Which Word Wednesday: Historic vs. Historical

By November 17, 2010 language No Comments

A recent editing job sent me on an etymological hunt for the difference between historic and historical. My search would serve two purposes: The first, for my client; the second, for Which Word Wednesday. C’est magnifique!

This quandary arose because I needed to know if Jesus would be considered a historic figure or a historical figure. Here’s the sentence:

Trusting in Jesus alone means much more than just believing that He existed like any other historical figure.

A quick look at the Oxford American Dictionary helped a bit:

historic :: adjective
famous or important in history, or potentially so;

historical :: adjective
of or concerning history; concerning past events

USAGE In general, historic means ‘notable in history, significant in history,’ as in a Supreme Court decision, a battlefield, or a great discovery. Historical means ‘relating to history or past events’ (historical society; historical documents).

The definitions are a near match, providing little direction on which word to use. The Usage notes are more helpful though. If you make history, you are historic. If you are connected to history, you are historical.

Mark Davidson, in his Right, Wrong, and Risky: A Dictionary of Today’s American English Usage, admits that these adjectives have been used interchangeably for a couple of centuries, but in recent times, a distinction has been made by precise writers. He gives this example:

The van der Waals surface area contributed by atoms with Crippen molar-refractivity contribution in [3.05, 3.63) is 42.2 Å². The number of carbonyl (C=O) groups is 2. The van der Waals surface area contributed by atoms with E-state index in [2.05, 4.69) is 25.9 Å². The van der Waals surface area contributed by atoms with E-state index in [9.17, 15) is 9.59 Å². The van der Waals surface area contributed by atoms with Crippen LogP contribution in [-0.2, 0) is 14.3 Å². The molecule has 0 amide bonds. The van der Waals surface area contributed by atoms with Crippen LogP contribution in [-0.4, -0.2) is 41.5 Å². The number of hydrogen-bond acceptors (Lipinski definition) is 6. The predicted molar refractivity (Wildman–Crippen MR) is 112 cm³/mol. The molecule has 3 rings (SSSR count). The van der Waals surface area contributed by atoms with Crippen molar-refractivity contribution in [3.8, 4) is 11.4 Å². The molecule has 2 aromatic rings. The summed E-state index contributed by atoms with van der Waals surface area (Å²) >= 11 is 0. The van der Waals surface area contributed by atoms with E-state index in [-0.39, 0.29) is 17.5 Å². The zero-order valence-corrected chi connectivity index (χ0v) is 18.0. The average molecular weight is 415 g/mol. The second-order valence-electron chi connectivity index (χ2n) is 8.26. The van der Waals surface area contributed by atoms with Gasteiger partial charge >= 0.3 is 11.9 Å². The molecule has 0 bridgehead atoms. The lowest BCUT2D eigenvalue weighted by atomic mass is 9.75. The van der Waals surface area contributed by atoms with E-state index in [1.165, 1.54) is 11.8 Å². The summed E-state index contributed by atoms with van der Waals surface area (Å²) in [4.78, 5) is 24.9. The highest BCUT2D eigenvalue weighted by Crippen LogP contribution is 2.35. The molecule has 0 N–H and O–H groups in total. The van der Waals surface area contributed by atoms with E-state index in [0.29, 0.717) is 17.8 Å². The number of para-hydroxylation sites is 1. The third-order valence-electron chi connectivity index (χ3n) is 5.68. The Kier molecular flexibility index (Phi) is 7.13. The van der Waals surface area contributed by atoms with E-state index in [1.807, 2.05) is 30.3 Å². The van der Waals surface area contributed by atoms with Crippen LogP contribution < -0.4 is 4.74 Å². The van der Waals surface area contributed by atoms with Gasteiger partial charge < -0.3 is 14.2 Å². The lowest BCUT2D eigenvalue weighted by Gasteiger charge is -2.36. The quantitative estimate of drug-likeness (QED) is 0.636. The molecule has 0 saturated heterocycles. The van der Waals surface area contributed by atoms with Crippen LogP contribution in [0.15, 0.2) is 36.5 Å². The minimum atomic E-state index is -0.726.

A novel that makes history, like Uncle Tom’s Cabin, is historic. A novel about history is historical.1

With all this newfound knowledge, what’s the correct word for the context of my editing dilemma? Is Jesus historic or historical?

Well, Jesus has definitely made history (per OAD and Davidson)—He has split history in half and has permeated the latter portion.

But Jesus is also connected to history (per OAD)—His coming was and is and always will be the most marked event in history.

[polldaddy poll=4103210]

So what’s my WWW (and editing) verdict? I went with historic, because Jesus is famous or important in history more so than just connected to history.

What’s your verdict? Is Jesus historic or historical? Cast your vote and share your opinion in the comments.

And if my editing question stirred your wondering in regard to Jesus, check out The Story.

Check out previous Which Word Wednesday verdicts here.

1. Mark Davidson, Right, Wrong, and Risky: A Dictionary of Today’s American English Usage (New York, NY: W. W. Norton & Company, 2006), 296.

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